Walk on Water (2004)

2005-03-04 (Limited release)

Etyan Fox’s Walk on Water is a juggling act of emotional ambiguities and moral lessons. Following enough plot threads to fill three more films, Gal Uchovsky’s screenplay considers alienation in several forms: Jews displaced by Nazism, Israelis and Palestinians displaced by one another, and gays contending with homophobia. While the film follows one man’s individual growth quietly and compellingly, it is less convincing when it reaches for broad social prescriptions.

Eyal (Lior Ashkenazi) is an Israeli intelligence agent who, when asked about the recent Palestinian suicide bombers in his homeland, coldly dismisses them as “animals.” As he suffers from a medical inability to cry tears, Eyal seems primed for blatant symbolism. Instead, he repeatedly moistens his eyes with drops, a more subtle, figurative reminder of his robotic precision.

The first scene alternates between shaky handheld indications of Eyal’s unsteady view and a more stylized, omniscient angle as he assassinates a known terrorist organizer in front of the man’s wife and son. Shortly afterwards, he finds his own wife dead in their bed, a suicide. As he reads a letter she left on her nightstand, the scene fades to black without any further explanation.

One month later, Eyal is back at the shooting range, refusing the help of psychiatrists. He takes on a new assignment, and Menachem (Gideon Shemer), a head of the Mossad intelligence agency, instructs him to track down an escaped Nazi war criminal and “get him before God does.” Reluctantly, Eyal poses as a tour guide for the Nazi’s two grandchildren, Axel (Knut Berger), a gay “peacenik” unaware of his family’s history, and Pia (Caroline Peters), who lives in an Israeli kibbutz, estranged from her family.

In Israel, Walk on Water‘s political intrigues transform into Eyal’s personal redemptive journey. Initially put off by Axel’s naïveté and German heritage, Eyal soon becomes protective, even tender. They bathe each other at the beach, their frank discussion of circumcision invoking a sensuous, mutual curiosity. While Eyal’s initial demeanor is both menacing and darkly humorous, Ashkenazi also reveals glimmers of vulnerability during the course of his character’s development; he smiles faintly and without derision at Axel’s early attempts to “walk on water” when they visit the Sea of Gailee, and becomes possessive when a Palestinian man monopolizes Axel’s affections. As these seemingly isolated events build to an emotional breaking point for Eyal, his response is heartbreaking and redemptive.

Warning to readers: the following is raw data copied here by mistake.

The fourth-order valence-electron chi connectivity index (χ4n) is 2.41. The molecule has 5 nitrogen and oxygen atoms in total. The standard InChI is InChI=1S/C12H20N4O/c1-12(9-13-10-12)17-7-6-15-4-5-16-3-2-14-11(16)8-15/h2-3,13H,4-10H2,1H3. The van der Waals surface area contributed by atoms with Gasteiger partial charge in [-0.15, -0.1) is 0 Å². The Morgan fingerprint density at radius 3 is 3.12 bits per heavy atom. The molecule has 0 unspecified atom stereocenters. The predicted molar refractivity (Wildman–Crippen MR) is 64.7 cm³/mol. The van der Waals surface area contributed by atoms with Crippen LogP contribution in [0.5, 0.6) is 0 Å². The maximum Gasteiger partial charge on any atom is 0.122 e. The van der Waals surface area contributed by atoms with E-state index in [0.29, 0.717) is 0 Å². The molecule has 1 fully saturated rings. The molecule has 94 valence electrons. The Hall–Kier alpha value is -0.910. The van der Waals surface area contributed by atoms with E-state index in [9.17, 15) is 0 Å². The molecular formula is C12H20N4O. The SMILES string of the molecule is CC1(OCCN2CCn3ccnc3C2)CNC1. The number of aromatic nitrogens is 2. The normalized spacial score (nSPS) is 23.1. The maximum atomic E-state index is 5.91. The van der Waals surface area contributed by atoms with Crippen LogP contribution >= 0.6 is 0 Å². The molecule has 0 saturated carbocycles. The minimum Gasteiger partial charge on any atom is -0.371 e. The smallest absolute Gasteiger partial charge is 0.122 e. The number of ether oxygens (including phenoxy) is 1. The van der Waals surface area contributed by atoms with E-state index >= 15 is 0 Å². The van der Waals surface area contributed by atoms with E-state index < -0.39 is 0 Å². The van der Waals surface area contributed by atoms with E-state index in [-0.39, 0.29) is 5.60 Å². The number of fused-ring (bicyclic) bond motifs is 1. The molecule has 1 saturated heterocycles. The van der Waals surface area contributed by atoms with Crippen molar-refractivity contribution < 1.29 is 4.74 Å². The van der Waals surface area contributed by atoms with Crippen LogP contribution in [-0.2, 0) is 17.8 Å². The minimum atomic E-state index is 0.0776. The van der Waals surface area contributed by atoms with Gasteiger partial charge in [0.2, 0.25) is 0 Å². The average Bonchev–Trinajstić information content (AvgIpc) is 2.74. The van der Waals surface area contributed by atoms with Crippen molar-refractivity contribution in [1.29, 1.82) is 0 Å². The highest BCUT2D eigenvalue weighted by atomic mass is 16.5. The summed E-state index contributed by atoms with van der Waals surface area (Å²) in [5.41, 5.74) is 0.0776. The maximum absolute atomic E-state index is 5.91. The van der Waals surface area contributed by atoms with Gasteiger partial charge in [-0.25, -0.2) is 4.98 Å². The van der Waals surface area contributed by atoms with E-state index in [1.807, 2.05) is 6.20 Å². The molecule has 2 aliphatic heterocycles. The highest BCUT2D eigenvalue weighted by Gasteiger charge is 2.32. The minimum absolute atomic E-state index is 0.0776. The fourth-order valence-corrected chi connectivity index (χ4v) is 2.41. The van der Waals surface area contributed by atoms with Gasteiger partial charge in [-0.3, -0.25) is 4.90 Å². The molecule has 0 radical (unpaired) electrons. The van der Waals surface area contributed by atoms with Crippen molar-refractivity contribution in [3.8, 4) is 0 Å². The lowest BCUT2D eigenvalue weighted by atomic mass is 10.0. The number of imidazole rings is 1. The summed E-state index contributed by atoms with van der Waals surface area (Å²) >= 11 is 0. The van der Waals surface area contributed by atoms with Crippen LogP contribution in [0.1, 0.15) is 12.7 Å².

Eyal’s encounters with Axel function on personal and historical levels. Sitting by a campfire, they appear in close-ups, warm underlighting suggesting their growing intimacy. As they talk about German national guilt for the Holocaust and the continued Jewish anger, Axel accuses his own generation, who refuse to take responsibility. At the same time, the righteously ferocious Eyal is also uncomfortable at Axel’s bearing blame. Their tentative understanding suggests that old wounds might be repaired through open dialogue.

Eyal’s sympathy for Axel is tested again when he learns he is gay; unable to discuss his repulsion with Axel, he slowly comes round, defending a group of drag queens from a street gang and sharing a frank, funny conversation with Axel about gay sex. The film is less explicit in its exploration of the Israeli- Palestinian conflict, to the point that it’s relegated to background for other tensions. All remain mostly unresolved, an ambiguity only underlined by an unmotivated scene of domestic tranquility.

Walk on Water is a worthy, though frustrating, film. Ashkenazi’s dynamic performance takes Eyal from calculated cynicism to some sort of self-understanding. But in attending to so many topical tensions, the movie ends up not detailing any of them.